Five stories in the news for Wednesday, July 17
TRUDEAU TO PUSH TRADE PACT IN EU SUMMIT
Lawmakers in France begin their ratification of the comprehensive trade agreement between the European Union and Canada as Prime Minister Justin Trudeau welcomes the leaders of the 28-country bloc to Montreal today. Trudeau has been pushing hard for a win on trade and foreign policy after two difficult years marked by a rough renegotiation of the North American Free Trade Agreement with the Trump administration and the deterioration of political and trade relations with China. Trudeau will talk up the merits of the Comprehensive Economic and Trade Agreement, or CETA, with European Council President Donald Tusk and European Commission President Jean-Claude Juncker in a series of events in Montreal over the next two days.
COMPANIES TO SPEAK AT PUBLIC INQUIRY ON GAS PRICES
Four oil and gas companies are expected to answer questions today about how they use the Trans Mountain pipeline, how refinery closures affect their prices and other factors that could contribute to British Columbia's volatile prices at the pump. A three-member panel, chaired by B.C. Utilities Commission CEO David Morton, will listen to up to four days of oral hearings in Vancouver as part of a public inquiry into the high price of gasoline and diesel in the province. Parkland Fuels, Shell, Imperial Oil and Suncor are scheduled to give opening remarks and answer questions from the panel this afternoon.
ALBERTA SYPHILIS RATES HIGHEST SINCE 1948: OFFICIALS
Syphilis rates not seen in Alberta since 1948 have prompted the province's chief medical officer to declare an outbreak of the disease and encourage people to get tested for it. A total of 1,536 cases of infectious syphilis were reported in 2018 compared with 161 in 2014 — almost a tenfold increase, said Dr. Deena Hinshaw, Alberta's chief medical officer. "And it's getting worse," Hinshaw said Tuesday. "From 2017 to 2018, the number of cases jumped 187 per cent and we are expecting even higher numbers for 2019." She added that the province has seen similar increases in rates of congenital syphilis, in which the infection is spread from a mother to her unborn child.
GUN PANEL CHAIR FELT LIKE AN 'AFTERTHOUGHT'
A former chairman of the federal advisory panel on firearms says he found the committee to be a well-meaning but ultimately pointless exercise because members were not allowed to conduct independent research. Jack Major, a retired Supreme Court judge, said Tuesday he wrote twice to Public Safety Minister Ralph Goodale about the need to hear witnesses and gather facts on gun-related issues, but got no reply to either letter. In an interview, Major said Goodale had "good intentions" when he set up the committee, intended to counsel the public-safety minister on Canada's gun policies, laws and regulations. "But he or his staff didn't really think through what the committee was supposed to do."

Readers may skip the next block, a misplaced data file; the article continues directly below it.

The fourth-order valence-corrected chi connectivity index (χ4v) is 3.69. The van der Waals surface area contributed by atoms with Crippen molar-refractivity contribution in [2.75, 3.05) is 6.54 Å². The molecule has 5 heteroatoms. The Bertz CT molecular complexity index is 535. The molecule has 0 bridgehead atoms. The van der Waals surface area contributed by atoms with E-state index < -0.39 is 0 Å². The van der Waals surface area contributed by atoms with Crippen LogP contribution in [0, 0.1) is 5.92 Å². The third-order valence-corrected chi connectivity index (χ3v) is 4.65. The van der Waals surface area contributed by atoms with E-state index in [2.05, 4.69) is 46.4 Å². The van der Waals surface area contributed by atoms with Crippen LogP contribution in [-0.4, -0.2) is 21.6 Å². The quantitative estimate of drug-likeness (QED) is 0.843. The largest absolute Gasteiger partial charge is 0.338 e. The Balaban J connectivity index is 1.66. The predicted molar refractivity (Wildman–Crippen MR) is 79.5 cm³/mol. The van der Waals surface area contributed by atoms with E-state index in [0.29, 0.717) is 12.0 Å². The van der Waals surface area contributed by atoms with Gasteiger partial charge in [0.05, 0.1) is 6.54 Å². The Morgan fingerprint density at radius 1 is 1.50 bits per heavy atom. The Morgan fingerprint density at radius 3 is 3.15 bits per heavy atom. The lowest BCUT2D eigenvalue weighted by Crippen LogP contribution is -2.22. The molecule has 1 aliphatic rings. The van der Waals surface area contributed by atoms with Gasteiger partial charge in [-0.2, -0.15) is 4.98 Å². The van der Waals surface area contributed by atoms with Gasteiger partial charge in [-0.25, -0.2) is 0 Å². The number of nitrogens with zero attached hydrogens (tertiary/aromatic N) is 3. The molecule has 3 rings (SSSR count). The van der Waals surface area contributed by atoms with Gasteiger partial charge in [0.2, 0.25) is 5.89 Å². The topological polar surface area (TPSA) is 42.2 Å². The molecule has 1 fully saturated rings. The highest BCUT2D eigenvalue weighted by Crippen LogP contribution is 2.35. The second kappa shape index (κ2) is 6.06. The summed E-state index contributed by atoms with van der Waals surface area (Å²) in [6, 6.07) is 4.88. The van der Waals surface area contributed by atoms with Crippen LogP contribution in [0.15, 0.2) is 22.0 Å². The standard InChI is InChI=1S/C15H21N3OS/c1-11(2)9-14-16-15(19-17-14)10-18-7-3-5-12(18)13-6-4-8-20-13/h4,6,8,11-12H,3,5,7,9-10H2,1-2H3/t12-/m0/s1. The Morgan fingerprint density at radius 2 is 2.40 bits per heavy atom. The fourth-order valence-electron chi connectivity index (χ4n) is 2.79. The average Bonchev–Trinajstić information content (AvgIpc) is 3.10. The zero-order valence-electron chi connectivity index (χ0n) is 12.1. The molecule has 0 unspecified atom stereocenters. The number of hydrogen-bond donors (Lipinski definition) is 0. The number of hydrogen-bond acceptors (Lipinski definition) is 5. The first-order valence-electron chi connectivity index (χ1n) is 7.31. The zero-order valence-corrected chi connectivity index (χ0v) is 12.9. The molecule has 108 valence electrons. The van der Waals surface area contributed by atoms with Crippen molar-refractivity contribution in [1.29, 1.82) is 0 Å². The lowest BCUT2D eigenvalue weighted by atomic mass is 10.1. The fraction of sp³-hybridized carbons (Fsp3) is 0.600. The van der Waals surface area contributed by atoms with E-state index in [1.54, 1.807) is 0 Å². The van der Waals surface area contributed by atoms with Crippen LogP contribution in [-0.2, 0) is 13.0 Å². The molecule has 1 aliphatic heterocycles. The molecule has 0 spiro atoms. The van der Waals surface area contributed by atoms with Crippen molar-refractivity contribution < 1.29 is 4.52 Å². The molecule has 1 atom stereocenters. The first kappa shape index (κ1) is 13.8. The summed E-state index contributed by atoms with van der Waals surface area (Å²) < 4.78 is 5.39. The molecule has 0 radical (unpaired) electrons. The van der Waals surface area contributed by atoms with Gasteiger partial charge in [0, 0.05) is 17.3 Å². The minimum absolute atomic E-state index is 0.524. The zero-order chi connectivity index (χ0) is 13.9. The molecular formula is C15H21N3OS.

STUDY SHOWS ADULT CATS CONTINUE TO GAIN WEIGHT
A new study involving more than 19 million cats from across Canada and the United States suggests most of the animals continue to put on weight after they reach adulthood, and their heaviest weight is higher now than it was two decades ago. Researchers at the Ontario Veterinary College at the University of Guelph analyzed 54 million weight measurements taken at vet offices between 1981 and mid-2016 to get a sense of the typical weight gain and loss pattern over the course of a cat's life. They say the study, published in the Journal of the American Veterinary Medical Association this week, is the first of its kind to use such a large pool of data. Overall, the data showed cats' mean weight reached its peak between six and 10 years of age for the most common purebred breeds — Siamese, Persian, Himalayan and Maine Coon — and at eight for domestic cats.
ALSO IN THE NEWS:
— NDP Leader Jagmeet Singh announces the NDP’s plan to expand healthcare for all Canadians.
— Prime Minister Justin Trudeau visits the Port of Montreal along with president of the European Council Donald Tusk, European Commissioner for Trade Cecilia Malmström, and Minister of International Trade Diversification Jim Carr.
— Justice Minister David Lametti makes a funding announcement to the Province of Quebec to counter drug-impaired driving.
— The Hotel Association of Canada releases its election campaign that calls on federal parties and candidates to address Canada's outdated tax laws and regulations on short-term rentals.
— More than 20 rallies are planned at CBC studios and offices on Wednesday calling for the public broadcaster to host a leaders' climate debate in advance of the 2019 federal election. Led by Our Time, a youth climate campaign supporting a Green New Deal for Canada, the rallies will take place during the six o'clock news and highlight climate change impacts and the critical nature of climate coverage in the 2019 election.